off as to be disorienting. Most of the running time is spent on lesser
subplots that will hold no interest to anyone, most of all the audience.
There's the whole thing about Hrothgar's daughter, Kyra (Rhona Mitra,
and her "accidentally" dead husband; as well as Beowulf's
origins, which will come as no surprise to anyone who has read the
original poem in school. Luckily for us, director Graham Baker
("Alien Nation") knows enough about his audience that he parades
the oh so lovely Rhona Mitra in front of the screen at every given
opportunity. Thank you, Mister Baker.
Further convincing the audience to keep their eyes
open even if their ears start tuning out all those long, uninteresting
expository scenes, is Miss Mitra's wardrobe, which mostly consists of a
low-cut black leather bustier. Alas, Baker and company skimps on any
actual nudity from the then-unknown Mitra (and really, she's still
relatively unknown now), which genre fans should take note as a major
cheat. In fact, it's a shame Mitra is mostly put to poor use, as the few
action sequences that she is allowed to be in really sells her short. For
the most part she's kept in the background, and her one major stab
(literally) at the villain is her character tossing a spear at the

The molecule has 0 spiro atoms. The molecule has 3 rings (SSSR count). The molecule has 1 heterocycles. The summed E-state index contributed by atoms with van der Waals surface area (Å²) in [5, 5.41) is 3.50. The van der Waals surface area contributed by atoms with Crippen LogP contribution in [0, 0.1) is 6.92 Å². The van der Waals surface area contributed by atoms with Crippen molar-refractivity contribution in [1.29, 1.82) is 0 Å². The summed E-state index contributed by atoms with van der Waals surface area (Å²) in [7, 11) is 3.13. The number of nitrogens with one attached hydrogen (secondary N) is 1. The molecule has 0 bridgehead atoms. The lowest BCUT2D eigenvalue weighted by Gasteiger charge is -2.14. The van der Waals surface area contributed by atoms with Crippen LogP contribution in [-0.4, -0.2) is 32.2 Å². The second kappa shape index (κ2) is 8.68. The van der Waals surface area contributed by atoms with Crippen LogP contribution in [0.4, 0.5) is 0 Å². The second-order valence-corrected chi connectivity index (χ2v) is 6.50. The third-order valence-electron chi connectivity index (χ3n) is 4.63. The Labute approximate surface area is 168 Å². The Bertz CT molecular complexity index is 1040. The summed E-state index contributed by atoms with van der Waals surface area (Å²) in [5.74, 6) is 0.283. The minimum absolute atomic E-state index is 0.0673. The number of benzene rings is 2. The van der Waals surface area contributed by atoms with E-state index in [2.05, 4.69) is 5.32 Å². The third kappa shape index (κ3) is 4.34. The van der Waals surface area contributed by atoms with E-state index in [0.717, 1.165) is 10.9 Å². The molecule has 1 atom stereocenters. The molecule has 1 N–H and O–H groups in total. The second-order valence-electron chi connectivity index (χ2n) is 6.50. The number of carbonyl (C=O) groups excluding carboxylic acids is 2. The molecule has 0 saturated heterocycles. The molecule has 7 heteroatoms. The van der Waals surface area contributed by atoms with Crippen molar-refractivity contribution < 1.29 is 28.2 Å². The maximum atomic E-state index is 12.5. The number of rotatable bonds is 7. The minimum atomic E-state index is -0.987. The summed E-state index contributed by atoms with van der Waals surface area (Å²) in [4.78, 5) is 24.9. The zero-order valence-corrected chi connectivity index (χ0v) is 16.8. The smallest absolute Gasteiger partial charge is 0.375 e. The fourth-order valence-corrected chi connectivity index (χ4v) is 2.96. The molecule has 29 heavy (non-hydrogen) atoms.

monster. The lack of credible action for Mitra's character wouldn't be so
painfully obvious if the film didn't keep trying to convince us she's
supposed to be a rebel woman warrior battling her "place" in
The script for "Beowulf" is serviceable,
and not surprisingly, it's enamored with the clichés of its own genre.
Gotz Otto gets the thankless role of the brooding/jealous/arrogant jerk
that gets in Beowulf's way, snarling his way through half of the movie
until -- tada! -- he realizes Beowulf is a swell guy after Beowulf saves
his life. Brent Lowe plays the supposed comic relief ("supposed"
because he's not very funny), whose character is an assistant weaponsmith
(thanks to nepotism) until the real weaponsmith (played by "Night
Court's" Charles Robison, no less) gets offed by Grendel during one
of his late-night jaunts around the outpost. Gee, didn't anyone tell this